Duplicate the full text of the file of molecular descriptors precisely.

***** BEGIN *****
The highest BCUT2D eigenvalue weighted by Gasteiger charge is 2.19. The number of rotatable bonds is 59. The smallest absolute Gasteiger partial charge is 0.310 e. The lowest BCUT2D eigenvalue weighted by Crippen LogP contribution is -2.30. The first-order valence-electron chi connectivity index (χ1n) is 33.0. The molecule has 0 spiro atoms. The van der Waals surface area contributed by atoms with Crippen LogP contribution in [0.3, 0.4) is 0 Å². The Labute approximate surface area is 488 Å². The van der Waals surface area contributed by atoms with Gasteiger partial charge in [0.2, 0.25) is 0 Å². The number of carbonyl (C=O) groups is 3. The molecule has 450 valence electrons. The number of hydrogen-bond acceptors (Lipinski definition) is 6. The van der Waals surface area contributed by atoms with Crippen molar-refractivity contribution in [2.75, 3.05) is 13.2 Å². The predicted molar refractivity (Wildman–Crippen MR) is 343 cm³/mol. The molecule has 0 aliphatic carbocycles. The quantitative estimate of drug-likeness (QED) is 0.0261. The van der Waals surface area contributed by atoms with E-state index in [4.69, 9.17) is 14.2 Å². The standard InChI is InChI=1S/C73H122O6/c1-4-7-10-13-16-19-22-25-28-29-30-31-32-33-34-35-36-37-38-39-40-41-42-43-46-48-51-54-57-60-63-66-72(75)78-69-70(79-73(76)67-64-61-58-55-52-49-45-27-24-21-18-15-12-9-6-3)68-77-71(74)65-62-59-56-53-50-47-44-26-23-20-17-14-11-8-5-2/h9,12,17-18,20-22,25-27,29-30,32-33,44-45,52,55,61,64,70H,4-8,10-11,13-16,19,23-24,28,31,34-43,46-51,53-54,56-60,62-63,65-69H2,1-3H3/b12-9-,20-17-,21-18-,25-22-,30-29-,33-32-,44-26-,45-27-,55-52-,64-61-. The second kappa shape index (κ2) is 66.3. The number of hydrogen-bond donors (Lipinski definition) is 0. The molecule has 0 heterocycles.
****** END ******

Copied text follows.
The highest BCUT2D eigenvalue weighted by Gasteiger charge is 2.19. The number of rotatable bonds is 59. The smallest absolute Gasteiger partial charge is 0.310 e. The lowest BCUT2D eigenvalue weighted by Crippen LogP contribution is -2.30. The first-order valence-electron chi connectivity index (χ1n) is 33.0. The molecule has 0 spiro atoms. The van der Waals surface area contributed by atoms with Crippen LogP contribution in [0.3, 0.4) is 0 Å². The Labute approximate surface area is 488 Å². The van der Waals surface area contributed by atoms with Gasteiger partial charge in [0.2, 0.25) is 0 Å². The number of carbonyl (C=O) groups is 3. The molecule has 450 valence electrons. The number of hydrogen-bond acceptors (Lipinski definition) is 6. The van der Waals surface area contributed by atoms with Crippen molar-refractivity contribution in [2.75, 3.05) is 13.2 Å². The predicted molar refractivity (Wildman–Crippen MR) is 343 cm³/mol. The molecule has 0 aliphatic carbocycles. The quantitative estimate of drug-likeness (QED) is 0.0261. The van der Waals surface area contributed by atoms with E-state index in [4.69, 9.17) is 14.2 Å². The standard InChI is InChI=1S/C73H122O6/c1-4-7-10-13-16-19-22-25-28-29-30-31-32-33-34-35-36-37-38-39-40-41-42-43-46-48-51-54-57-60-63-66-72(75)78-69-70(79-73(76)67-64-61-58-55-52-49-45-27-24-21-18-15-12-9-6-3)68-77-71(74)65-62-59-56-53-50-47-44-26-23-20-17-14-11-8-5-2/h9,12,17-18,20-22,25-27,29-30,32-33,44-45,52,55,61,64,70H,4-8,10-11,13-16,19,23-24,28,31,34-43,46-51,53-54,56-60,62-63,65-69H2,1-3H3/b12-9-,20-17-,21-18-,25-22-,30-29-,33-32-,44-26-,45-27-,55-52-,64-61-. The second kappa shape index (κ2) is 66.3. The number of hydrogen-bond donors (Lipinski definition) is 0. The molecule has 0 heterocycles.